What is Wish Cycling?

Meta: Wish cycling starts with the best of intentions — but it often does more harm than good. Learn more about this hope-driven recycling habit and how to avoid it both at home and on the go. 

Have you heard of the Mobius loop? While most aren’t aware of its formal name, this simple, green triangle is one of the most recognizable logos in the world — it’s the universal symbol of recycling.

Its pervasiveness has helped support a recycling culture that’s second nature for many people today. From empty soda bottles to takeaway containers, the Environmental Protection Agency (EPA) estimates that the average American adds about 1.6 pounds to recycling bins each day. 

But in spite of the best intentions, only about 35 percent of this total actually gets recycled — and that number plummets to 8 percent when it comes to plastic. Too often, our desire to be eco-conscious leads to a trap of aspirational recycling, also known as wish cycling. 

Why is wish cycling a problem?

Wish cycling reinforces a belief that a majority of our waste can be repurposed and reused. Studies show that this practice doesn’t just complicate sustainability efforts. In reality, it contributes to escalating levels of trash. 

A researcher from Boston University found that no matter what ultimately happens to an item after we toss it, recycling creates a positive feeling that overcomes negative emotions associated with waste, like guilt. This effect serves as a sort of “moral license.” By believing recycling is an option, we wind up consuming more and more.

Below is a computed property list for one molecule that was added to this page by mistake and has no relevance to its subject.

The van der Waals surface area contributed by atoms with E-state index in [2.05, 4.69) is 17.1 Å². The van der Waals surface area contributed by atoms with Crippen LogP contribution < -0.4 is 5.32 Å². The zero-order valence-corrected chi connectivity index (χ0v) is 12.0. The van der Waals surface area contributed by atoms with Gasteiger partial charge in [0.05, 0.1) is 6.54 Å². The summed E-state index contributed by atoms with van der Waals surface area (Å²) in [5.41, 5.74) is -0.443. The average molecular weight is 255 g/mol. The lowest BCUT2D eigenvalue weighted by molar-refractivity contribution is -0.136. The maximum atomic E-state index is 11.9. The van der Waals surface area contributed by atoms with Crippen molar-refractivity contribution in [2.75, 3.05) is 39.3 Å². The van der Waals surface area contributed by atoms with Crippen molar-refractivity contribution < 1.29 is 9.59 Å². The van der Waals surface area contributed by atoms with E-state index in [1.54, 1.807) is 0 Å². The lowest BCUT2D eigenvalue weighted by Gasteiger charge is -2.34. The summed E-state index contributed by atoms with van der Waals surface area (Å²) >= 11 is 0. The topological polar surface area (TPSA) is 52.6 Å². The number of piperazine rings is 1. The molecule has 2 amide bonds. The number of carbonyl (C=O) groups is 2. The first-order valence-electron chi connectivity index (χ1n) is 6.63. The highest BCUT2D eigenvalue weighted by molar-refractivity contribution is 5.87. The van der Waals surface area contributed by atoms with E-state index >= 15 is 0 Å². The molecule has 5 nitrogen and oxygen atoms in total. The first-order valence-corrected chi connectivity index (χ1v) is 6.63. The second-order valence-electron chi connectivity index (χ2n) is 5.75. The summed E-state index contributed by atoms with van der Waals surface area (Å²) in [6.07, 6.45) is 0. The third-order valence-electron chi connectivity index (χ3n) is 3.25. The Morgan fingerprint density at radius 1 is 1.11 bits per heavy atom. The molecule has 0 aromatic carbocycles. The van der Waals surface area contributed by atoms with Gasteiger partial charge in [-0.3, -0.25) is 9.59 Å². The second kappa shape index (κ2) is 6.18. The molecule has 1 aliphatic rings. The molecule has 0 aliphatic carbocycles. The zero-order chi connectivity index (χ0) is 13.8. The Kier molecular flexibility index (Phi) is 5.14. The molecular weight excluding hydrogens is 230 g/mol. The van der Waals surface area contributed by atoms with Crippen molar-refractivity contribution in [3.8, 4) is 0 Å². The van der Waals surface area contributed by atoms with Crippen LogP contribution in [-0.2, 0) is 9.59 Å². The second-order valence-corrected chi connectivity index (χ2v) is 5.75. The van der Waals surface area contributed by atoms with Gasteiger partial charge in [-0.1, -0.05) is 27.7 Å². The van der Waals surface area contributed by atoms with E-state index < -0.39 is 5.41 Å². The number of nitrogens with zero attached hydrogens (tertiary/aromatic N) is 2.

EPA figures back up this trend. In 1960 — a decade before the first major recycling programs began in the U.S. — the average American produced about 2.68 pounds of garbage per day. By 2017, that amount almost doubled. 

How can I avoid wish cycling?

While today’s waste problems are more complex than recycling mistakes, our attitude of wish cycling threatens sustainability efforts on almost every level. By recycling an item that doesn’t belong, we:

  • Contaminate items that can be recycled, which means an entire batch can wind up in a landfill
  • Overwhelm recycling programs, making them more expensive and less productive
  • Waste resources throughout the process, slowing progress

So, how do we kick the wish cycling habit? Whether on the trail or at home, here are five ways you can ensure your actions help — and don’t hamper — the path to more sustainable communities.

Bust common recycling myths

Did you know that most paper coffee cups wind up in a landfill? Thanks to a protective coating that lines the cup, only about one in 400 actually gets recycled. That means an estimated 50 billion head to the dump each year in the U.S. alone.  

It’s misunderstandings like this that work to clog up recycling efforts and mitigate their success. That’s why it’s essential to start by learning which materials — in general — are most often accepted by recycling facilities.

According to the EPA, the most common items you can recycle are:

  • Cardboard, paper, mail, and food boxes
  • Food and beverage cans
  • Glass bottles and jars
  • Plastic bottles, jug, and bottle caps

It can vary from one facility to the next, but in general, you cannot recycle:

  • Plastic bags and flexible packaging like wraps or bags for chips, candy, and baby food
  • Anything that can knot or tangle, like hoses, wires, and electric cords
  • Containers used to package hazardous materials, like cans for paint, motor oil, or fuel
  • Electronics and clothing
  • Recyclables soiled with food or liquid

Understand your local recycling rules

The EPA and other U.S. agencies regulate many types of waste and set recycling goals at a national scale. But each state oversees its own recycling efforts — and in many cases, programs are designed and organized on the local level.